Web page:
Also, there is a $2.50 per month fee for Chase's HSA as an Investment Account Maintainance Fee. Unless I'm using the wrong HSA...
ryee9252010-11-30 13:59:41
upandup  
#4 Posted : Tuesday, November 30, 2010 6:15:07 AM(UTC)
upandup

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The $1500 isn't as bad as it seems.
Accounting for the $750 pass-through, that leaves only $750.
Accounting then for the the premium savings each pay period, the deductible compared to some other plans might even be negative! Take the premiums savings and make HSA contributions.
http://federalsoup.com/forum_posts.asp?TID=28841&FID=14&title=hdhps-the-deductible-seems-much-worse-than-it-is

As for preventive care, that is described beginning on page 84 of the brochure: http://custom.aetna.com/.../2011FedBrochure-AHF.pdf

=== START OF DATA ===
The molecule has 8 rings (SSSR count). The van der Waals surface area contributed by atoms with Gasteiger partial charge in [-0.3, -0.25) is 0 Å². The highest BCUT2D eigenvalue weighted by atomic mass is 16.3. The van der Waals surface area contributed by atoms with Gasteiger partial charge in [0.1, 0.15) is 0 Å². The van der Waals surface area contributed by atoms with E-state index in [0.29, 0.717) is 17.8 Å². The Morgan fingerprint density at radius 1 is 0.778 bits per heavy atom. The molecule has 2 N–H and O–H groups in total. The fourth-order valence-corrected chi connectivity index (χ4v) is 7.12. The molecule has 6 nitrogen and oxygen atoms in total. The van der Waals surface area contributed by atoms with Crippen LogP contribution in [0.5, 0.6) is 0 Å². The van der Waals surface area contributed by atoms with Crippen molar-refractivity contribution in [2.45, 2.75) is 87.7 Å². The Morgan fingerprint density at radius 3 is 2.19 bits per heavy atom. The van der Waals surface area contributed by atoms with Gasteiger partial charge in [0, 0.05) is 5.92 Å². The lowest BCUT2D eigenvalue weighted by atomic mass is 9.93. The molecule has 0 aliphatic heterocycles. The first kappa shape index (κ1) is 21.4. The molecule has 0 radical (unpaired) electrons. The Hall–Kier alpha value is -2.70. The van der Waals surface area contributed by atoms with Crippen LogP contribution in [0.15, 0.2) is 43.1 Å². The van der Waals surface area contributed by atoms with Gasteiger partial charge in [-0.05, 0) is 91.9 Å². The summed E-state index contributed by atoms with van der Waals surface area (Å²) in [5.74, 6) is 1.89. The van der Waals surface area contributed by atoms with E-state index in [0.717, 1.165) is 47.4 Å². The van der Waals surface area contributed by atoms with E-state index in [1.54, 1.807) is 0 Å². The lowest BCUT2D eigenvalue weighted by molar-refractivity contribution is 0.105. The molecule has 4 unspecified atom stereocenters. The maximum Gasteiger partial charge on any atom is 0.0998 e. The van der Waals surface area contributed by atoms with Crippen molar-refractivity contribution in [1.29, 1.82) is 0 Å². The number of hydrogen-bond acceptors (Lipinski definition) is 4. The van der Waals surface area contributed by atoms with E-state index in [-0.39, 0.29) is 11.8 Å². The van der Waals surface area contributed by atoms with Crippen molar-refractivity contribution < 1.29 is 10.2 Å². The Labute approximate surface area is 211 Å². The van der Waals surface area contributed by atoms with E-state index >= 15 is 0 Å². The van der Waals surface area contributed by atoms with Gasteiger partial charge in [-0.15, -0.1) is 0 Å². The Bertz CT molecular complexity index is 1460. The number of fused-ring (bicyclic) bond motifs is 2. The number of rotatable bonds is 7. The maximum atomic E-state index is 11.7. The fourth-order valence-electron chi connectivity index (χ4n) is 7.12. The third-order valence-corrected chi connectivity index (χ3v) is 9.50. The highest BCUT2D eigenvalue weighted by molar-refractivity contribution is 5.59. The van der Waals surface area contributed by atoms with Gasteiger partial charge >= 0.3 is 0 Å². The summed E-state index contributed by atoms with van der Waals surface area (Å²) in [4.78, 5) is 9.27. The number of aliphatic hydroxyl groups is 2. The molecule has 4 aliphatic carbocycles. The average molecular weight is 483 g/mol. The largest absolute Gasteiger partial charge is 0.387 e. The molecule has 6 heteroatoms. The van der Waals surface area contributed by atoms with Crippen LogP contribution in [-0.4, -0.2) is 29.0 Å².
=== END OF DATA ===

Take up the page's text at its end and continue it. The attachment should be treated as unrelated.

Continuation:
ryee925  
#5 Posted : Sunday, January 02, 2011 11:21:12 PM(UTC)
ryee925

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Alright, after doing some more research, the brochure says they will establish an HSA with JP Morgan/Chase for me. I have yet to receive any notification. Do I have to open one up myself and then link it to Aetna? Or do I have to open an HSA directly with Aetna?
 
I'm on the Aetna members site and there is a link to my HSA that allows me to enroll in one, but it asks for a enrollment identification number (a 15 digit number) and a verifiation code (3 digit number) that should be provided by either my employer or insurer. I have no idea where to find these numbers